As the ever-increasing demand for wireless technologies ratchets up the need for spectrum resources, spectrum sharing is gaining new interest as a strategy to make efficient use of the available airwaves.
While the U.S. is on the verge of kicking off initial commercial deployments of the shared Citizens Broadband Radio Service spectrum, the Netherlands’ communications regulator has decided to go ahead with allowing Licensed Shared Access of mid-band spectrum, after a pilot project allowing cellular spectrum to be used in the field to support video and entertainment applications.
ETSI noted this week that the LSA approach which the Dutch regulator is supporting is defined under ETSI standards. The Dutch have been testing LSA since 2017, ETSI said, reporting that “the experience of the participants during the pilot was very positive; they perceived the required protection of their use and a decrease of interference problems.
“The Netherlands is now likely to be the first European country to deploy a permanent LSA service based on ETSI specifications in the 2.3-2.4 GHz frequency band,” ETSI said.
Radiocommunications Agency Netherlands, the Dutch regulator, says that it is promoting “smarter, dynamic use of frequencies as a key part of a modern telecommunication infrastructure,” including 5G. In the case of the LSA experiment, ETSI said that its original intent for LSA was to enable deployment of cellular service in the 2.3-2.4 GHz band as secondary, shared users. But the Dutch administration decided to implement LSA for broadcast and entertainment Program Making and Special Events (PMSE) involving wireless cameras and portable video links.
“When deploying a permanent LSA solution, the Dutch administration aims to include other services like radio amateur and governmental spectrum use,” ETSI said, adding that the country’s regulators are “also evaluating deployment of LSA in further frequency bands and an extension to other (PMSE) use, like professional radio microphones, cordless audio distribution, foldback and talkback systems.”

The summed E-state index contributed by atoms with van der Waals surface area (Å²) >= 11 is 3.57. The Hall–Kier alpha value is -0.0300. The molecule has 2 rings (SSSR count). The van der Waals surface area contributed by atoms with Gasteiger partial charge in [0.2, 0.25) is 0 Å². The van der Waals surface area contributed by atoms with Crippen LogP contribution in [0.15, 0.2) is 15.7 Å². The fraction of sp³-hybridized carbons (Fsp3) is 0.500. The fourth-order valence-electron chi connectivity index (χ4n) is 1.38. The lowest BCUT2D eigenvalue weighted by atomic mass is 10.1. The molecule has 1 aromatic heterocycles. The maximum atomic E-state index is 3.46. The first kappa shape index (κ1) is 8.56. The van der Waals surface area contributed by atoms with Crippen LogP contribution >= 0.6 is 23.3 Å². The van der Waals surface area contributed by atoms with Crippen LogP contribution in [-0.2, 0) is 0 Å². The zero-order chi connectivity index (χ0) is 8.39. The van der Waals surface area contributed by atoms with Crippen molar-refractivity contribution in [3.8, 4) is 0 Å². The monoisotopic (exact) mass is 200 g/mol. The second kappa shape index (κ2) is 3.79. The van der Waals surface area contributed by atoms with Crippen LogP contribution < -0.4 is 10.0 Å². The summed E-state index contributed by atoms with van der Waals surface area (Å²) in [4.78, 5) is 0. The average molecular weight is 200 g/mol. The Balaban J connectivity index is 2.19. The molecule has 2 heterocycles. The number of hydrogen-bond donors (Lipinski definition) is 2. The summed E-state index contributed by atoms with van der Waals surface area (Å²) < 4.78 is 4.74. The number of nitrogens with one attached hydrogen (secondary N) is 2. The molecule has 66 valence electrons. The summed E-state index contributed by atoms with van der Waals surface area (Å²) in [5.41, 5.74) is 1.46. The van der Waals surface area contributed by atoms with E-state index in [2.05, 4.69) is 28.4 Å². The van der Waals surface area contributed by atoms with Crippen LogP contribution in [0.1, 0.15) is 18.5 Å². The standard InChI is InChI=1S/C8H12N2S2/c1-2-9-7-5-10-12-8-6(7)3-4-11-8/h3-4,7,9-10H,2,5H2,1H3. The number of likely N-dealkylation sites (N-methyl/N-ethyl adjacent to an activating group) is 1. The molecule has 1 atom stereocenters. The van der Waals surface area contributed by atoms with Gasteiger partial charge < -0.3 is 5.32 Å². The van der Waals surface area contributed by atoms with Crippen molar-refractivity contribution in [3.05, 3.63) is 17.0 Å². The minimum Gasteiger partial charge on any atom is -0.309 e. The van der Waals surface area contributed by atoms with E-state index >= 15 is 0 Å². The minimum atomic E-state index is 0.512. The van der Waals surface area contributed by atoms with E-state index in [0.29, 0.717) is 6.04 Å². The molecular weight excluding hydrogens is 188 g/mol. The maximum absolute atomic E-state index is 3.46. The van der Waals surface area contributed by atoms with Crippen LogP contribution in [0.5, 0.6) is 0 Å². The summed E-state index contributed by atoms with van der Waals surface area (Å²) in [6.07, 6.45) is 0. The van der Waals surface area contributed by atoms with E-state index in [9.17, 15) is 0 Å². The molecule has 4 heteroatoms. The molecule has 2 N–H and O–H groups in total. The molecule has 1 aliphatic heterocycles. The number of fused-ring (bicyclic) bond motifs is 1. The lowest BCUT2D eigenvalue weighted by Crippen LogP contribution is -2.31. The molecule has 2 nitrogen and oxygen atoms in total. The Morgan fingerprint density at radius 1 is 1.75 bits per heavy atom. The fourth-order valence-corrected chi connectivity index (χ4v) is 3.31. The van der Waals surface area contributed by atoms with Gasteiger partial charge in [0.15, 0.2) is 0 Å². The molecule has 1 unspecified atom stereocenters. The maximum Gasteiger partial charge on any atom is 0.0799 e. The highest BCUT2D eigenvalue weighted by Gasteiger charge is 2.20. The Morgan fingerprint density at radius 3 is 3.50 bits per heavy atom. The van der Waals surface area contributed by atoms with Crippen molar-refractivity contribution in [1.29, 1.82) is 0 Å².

A large-scale LSA pilot was also conducted in Italy in 2016, with involvement from Qualcomm Technologies and Nokia Networks as well as companies including Finland’s Fairspectrum (which has also supported the Dutch LSA effort). That pilot was deployed in an Italian Ministry of Economic Development building in Rome.
Spectrum sharing strategies were the focus of the recent Dynamic Spectrum Alliance Global Summit in Washington, D.C., which held two days of workshops for regulators and one of public discussion on topics ranging from TV white spaces to the C Band satellite spectrum and the potential use of 6 GHz for next-generation Wi-Fi networks. Sharing still faces headwinds, however; mobile network operators typically still prefer the traditional, exclusive-use licensed model. Industry association CTIA just released a report touting the investment of U.S. MNOs in efficient use of their spectrum resources and called for more licensed spectrum to be freed up to meet mobile data demand.
While the technological possibilities of new use cases enabled by spectrum sharing are exciting, Dynamic Spectrum Alliance President Martha Suarez told RCR Wireless News that the impact of connecting people who have previously been unconnected is one of the DSA’s areas of emphasis. She referenced work by presenters Heather Lanigan, regional director for sub-Saharan Africa at the U.S. Trade and Development Agency and Clara Barnett, governance and digital inclusion adviser for Emerging Policy, Innovation and Capability (EPIC) at the U.K. Department for International Development. Lanigan highlighted USTDA’s work including a 2013 partnership with the city of Cape Town focused on digital inclusion for residents of townships outside of the city. USTDA says that tech from more than 10 U.S. companies has been used to extend internet connectivity there, providing jobs and training to local residents. Barnett addressed the digital divide that occurs not only between urban and rural locations, but between male and female populations, due to different societal expectations or perceptions of women having access to the internet, and factors such as whether women feel safe online.
Watch an interview with Suarez below:
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